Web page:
07542 926011 [email protected]
A scarce and attractive “hand and a half” sword dating to the mid 16th century. A well made example, finely balanced in hand, well constructed and in good condition. The distinctive hilt is similar to contemporary hilts of more common single handed swords known as “Saxon”, but most certainly made and used over a much wider region. Similar contemporary hand and a half examples of the same proportions are on display in the Doge’s Palace in Venice. Photographs of these swords in the Palace are enclosed at the end of the sequence of images of our sword posted below.
These large swords were not just for two-handed use. They were designed to be used equally well with one hand by a trained user. In the 16th century these swords were probably not a rare site on European battlefields, carried by mercenaries and professional soldiers in armies fighting almost permanently during a time of shifting religious, political and social change. As fashions changed towards the beginning of the 17th century they went out of use and today are quite rare compared to the survival rates of two-handed swords which are of the “bearing sword” variety – large, well made, imposing and decorous, but designed mainly to be carried point up in civic procession rather than for use in combat.
The hilt consists of a robust square section quillon block from which the broad arms of the cross guard are forged in flattened diamond section broadening towards the ends and terminating in shallow diamond profiles mounted with knops in the centre. A ring guard is forged from the block, and a smaller secondary ring guard sits beneath this attached to the base of two vertically aligned convex crescents of iron, which extend from the underside of the block either side of the ricasso. This structure is further strengthened on the reverse side by two crossed loops of rounded form which protrude from the block and attach to the base of the guard crescents below. A thumb ring is attached to the block above these loops. The pommel is of solid cone form with a slightly flared and narrow neck beneath. The waisted stepped grip is of wood covered with leather over a cord wrap.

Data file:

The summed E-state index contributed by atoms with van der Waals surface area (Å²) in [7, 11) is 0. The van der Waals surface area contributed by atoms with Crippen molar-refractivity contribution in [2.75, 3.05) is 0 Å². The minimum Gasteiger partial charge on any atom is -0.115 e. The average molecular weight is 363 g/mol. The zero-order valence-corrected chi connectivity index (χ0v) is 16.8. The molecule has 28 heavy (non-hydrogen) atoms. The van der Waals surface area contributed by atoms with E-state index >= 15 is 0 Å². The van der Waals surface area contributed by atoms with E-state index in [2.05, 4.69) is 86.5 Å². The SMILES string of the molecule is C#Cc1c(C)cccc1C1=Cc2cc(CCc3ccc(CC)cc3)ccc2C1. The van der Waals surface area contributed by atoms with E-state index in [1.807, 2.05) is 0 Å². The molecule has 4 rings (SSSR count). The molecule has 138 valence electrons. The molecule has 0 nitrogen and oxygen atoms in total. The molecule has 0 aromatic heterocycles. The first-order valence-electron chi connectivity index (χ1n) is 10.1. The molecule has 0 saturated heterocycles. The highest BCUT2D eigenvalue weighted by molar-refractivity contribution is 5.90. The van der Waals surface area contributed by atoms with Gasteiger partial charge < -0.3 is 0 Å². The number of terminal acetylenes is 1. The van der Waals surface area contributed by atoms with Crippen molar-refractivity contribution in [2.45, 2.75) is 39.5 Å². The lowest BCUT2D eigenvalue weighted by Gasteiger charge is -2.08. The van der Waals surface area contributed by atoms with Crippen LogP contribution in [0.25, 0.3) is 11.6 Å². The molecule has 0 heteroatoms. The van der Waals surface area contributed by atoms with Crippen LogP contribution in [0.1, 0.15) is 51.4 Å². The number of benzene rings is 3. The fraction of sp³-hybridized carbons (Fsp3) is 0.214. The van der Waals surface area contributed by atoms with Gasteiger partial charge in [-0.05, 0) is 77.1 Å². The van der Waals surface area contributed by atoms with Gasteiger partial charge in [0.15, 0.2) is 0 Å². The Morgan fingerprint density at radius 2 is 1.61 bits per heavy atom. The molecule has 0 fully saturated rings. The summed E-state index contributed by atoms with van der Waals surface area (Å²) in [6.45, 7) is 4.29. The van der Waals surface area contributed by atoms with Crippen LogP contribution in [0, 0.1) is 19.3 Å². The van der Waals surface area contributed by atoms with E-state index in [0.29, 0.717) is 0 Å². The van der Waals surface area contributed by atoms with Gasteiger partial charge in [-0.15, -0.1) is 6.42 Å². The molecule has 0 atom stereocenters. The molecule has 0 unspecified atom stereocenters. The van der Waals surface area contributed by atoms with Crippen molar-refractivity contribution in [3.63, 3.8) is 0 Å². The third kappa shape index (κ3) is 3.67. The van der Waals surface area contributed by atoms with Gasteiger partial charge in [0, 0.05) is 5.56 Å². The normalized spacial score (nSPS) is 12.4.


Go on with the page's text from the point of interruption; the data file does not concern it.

The broad blade is double edged with a ricasso extending some 5.5 inches (14 cm) from the hilt. A single broad central fuller extends down the centre of the blade 9.5 inches (24 cm) flanked by two shorter fullers of similar width which extend for the length of the ricasso. Beyond the central fuller the blade is of flattened lenticular section to its tip.
Just beyond the end of the central fuller a stamped armourers mark is present both sides consisting of a face in a half moon facing to the left. This type of mark was often used by Solingen and Toledo trained smiths. This mark particularly resembles the Toledo mark of Espadero del Rey.
The blade is most likely of Northern Italian origin manufactured by a Toledo trained smith, working in an area under Spanish control, possibly Milan, from where Spanish blades could easily access the wider European sword making markets. It is also possible that the mark is of a Spanish trained smith that went on to work in one of the non-Spanish blade-making centres such as Solingen and that the sword was made in its entirety there.
This sword form was not common in the Spanish armoury. Some European sword makers are known to have trained in Toledo, for example Heinrich Col who was a German from Solingen who worked in Toledo then in Germany (Cf. Seitz I, p. 344, and II, p. 268) indicating that movement of smiths between blade and sword making centres occurred. For more information on this mark see “European Makers of Edged Weapons, Their Marks – A Handbook for Museums and Collectors”, Staffan Kinman, Norrkopings Tryckeri, 2015.
Blade length 39 inches (99 cm). Length overall 47.5 inches (120.5 cm).